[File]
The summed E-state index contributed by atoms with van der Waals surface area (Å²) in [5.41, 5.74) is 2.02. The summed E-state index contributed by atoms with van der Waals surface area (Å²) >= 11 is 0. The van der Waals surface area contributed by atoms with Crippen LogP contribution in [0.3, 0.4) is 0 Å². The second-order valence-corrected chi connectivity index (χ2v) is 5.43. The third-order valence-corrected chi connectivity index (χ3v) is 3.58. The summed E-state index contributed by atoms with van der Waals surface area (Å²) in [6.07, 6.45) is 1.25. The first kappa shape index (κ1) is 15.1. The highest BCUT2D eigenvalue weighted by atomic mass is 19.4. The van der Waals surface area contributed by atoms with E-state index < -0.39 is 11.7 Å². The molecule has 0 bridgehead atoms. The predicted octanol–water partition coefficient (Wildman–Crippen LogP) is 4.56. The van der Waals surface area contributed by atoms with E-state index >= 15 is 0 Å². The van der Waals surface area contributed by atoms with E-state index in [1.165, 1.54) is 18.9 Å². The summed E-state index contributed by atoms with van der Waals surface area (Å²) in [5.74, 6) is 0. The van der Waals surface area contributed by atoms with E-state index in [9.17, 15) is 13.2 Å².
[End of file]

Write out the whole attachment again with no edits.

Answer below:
The summed E-state index contributed by atoms with van der Waals surface area (Å²) in [5.41, 5.74) is 2.02. The summed E-state index contributed by atoms with van der Waals surface area (Å²) >= 11 is 0. The van der Waals surface area contributed by atoms with Crippen LogP contribution in [0.3, 0.4) is 0 Å². The second-order valence-corrected chi connectivity index (χ2v) is 5.43. The third-order valence-corrected chi connectivity index (χ3v) is 3.58. The summed E-state index contributed by atoms with van der Waals surface area (Å²) in [6.07, 6.45) is 1.25. The first kappa shape index (κ1) is 15.1. The highest BCUT2D eigenvalue weighted by atomic mass is 19.4. The van der Waals surface area contributed by atoms with E-state index < -0.39 is 11.7 Å². The molecule has 0 bridgehead atoms. The predicted octanol–water partition coefficient (Wildman–Crippen LogP) is 4.56. The van der Waals surface area contributed by atoms with E-state index >= 15 is 0 Å². The van der Waals surface area contributed by atoms with E-state index in [1.165, 1.54) is 18.9 Å². The summed E-state index contributed by atoms with van der Waals surface area (Å²) in [5.74, 6) is 0. The van der Waals surface area contributed by atoms with E-state index in [9.17, 15) is 13.2 Å².